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“There is a season for everything, and a time for every occupation under heaven: a time to be born and a time to die,” a declaration attributed to Qoheleth, a sage by profession and a Palestinian Jew living in the third century BCE. Qoheleth and others developed the Book of Ecclesiastes as a corrective to counter the empty philosophies of Stoicism, Cynicism and Epicureanism that had vulgarized life in Israel and eviscerated traces of the Sacred. Life was empty; knowledge, virtue, love illusory.

Yet, a sense of the Sacred permeates this short book, sacralizing the totality of life: its impetus, Creator God and no other.

Fast forward to the present. Despite later prophetic utterances, even those of the God-Man Jesus of Nazareth, not much has changed, save for solitaries harboring the Sacred within their depths, save for some churches whose Spirit-filled members give thanks and serve with joyful hearts—such is my perception.

I return to yesterday’s green flag and my continuing eligibility for receiving hospice care— “Six months or less to live,” I was told. Others have judged the proximity of my physical death, as if Creator God has no say in the “work of his hands.” The obsession to conform to Medicare’s rules and regs, constantly under revision, keeps the sickened system contorted beyond fixing. The specter of this fiscal dragon continues sprouting new fire-spewing crowned-heads, terrifying its work force.

Qoheleth was more than accurate when he declared “a time to be born and a time to die.” No health care executive can make this decision for me. I belong to Another.

Some have noticed a lull in my blogging. It’s puzzled me, too. No longer do words come facilely as I sit at my word processor, distracted by the flowering of the summer snowflake viburnum outside my study window.

Rather than there being nothing to write about, my apparent shut down is related to my terminal illness: interstitial lung disease with rheumatoid arthritis that crimps my energies, my mental faculties, and my overall functioning. Practicing daily acceptance in CPA’s Step One, these past two years, has softened the distress of my shortness of breath, extreme weakness, need for continuous rest, with increasing difficulty to speak.

Other than sloughing off my aging body for another realm, there is no remedy—save for the time-released morphine pill and two Nebulizer treatments, taken daily. It is this process I’m to focus upon—such was my Inner Writer’s intent in stifling words from my depths.

The end of my life approaches; its symptoms have their own story to tell, and I hope to honor them.

At 4:20 A, M., I awoke with this probing dream:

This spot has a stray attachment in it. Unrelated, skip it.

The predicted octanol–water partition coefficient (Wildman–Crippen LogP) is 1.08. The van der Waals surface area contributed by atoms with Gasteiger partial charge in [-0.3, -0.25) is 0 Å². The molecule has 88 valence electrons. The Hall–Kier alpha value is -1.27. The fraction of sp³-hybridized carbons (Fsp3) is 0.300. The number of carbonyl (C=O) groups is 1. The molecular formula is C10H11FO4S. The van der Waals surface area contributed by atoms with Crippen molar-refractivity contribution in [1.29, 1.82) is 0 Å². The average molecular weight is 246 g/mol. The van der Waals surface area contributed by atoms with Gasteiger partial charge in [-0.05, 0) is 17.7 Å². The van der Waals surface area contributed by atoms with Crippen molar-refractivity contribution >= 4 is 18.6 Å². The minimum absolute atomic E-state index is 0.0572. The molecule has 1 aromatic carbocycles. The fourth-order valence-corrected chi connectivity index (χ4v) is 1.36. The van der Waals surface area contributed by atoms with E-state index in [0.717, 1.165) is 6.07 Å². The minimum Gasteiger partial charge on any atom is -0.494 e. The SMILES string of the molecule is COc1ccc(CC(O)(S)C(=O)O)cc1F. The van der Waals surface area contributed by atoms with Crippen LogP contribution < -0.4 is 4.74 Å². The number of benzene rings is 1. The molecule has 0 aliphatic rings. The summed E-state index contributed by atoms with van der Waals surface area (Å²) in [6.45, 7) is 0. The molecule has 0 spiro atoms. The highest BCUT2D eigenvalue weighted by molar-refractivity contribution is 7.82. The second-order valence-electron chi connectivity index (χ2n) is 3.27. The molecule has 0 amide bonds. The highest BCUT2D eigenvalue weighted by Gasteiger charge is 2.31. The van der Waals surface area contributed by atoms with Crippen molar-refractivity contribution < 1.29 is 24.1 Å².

The late morning is iced over by spitting rains as mourners climb stone steps of the entrance of the College Church at St. Louis, Missouri. A significant member of the congregation has died, known for her long-standing activism exposing evil’s many faces wherever she saw them—even imprisoned for her work…A fearless woman, she never flinched turning her other cheek…Grief impressed its pallor upon the bereaved as they knocked slush from their boots…I wanted to be like the deceased.

This dream story would be remembered, unlike pieces salvaged over the past month, only to be snatched back into my unconscious; this dream would wait until I turned on the light, grabbed pen and paper, and wrote. Only three sentences were unintelligible in the morning’s light. More meaning would have emerged had that not been the case.

The wintry weather, iced over by spitting rains, suggests the cold-killer lurking in my psyche that imprisons my words beneath glacial ceilings, pinched by frigid waters. The College Church speaks to the patriarchal milieu that influences attitudes, decisions, even actions: all of which had kept my feminine spirit in bondage until leaving, decades ago. Yet, this is the venue that agrees to handle my remains, whenever ….

The fearless woman in the dream story is unknown to me—perhaps my positive feminine archetype. The grief-stricken mourners attending the memorial Mass speak of my own, still attached to this life and bewailing its diminishment and inability to participate more fully. There’s so much more to learn. Despite daily prayer of powerlessness over my demise and of surrender to God’s will, I’m still holding on. Such, I think, is the intent of the dream.

I know this is Creator God’s work. I have only to participate.

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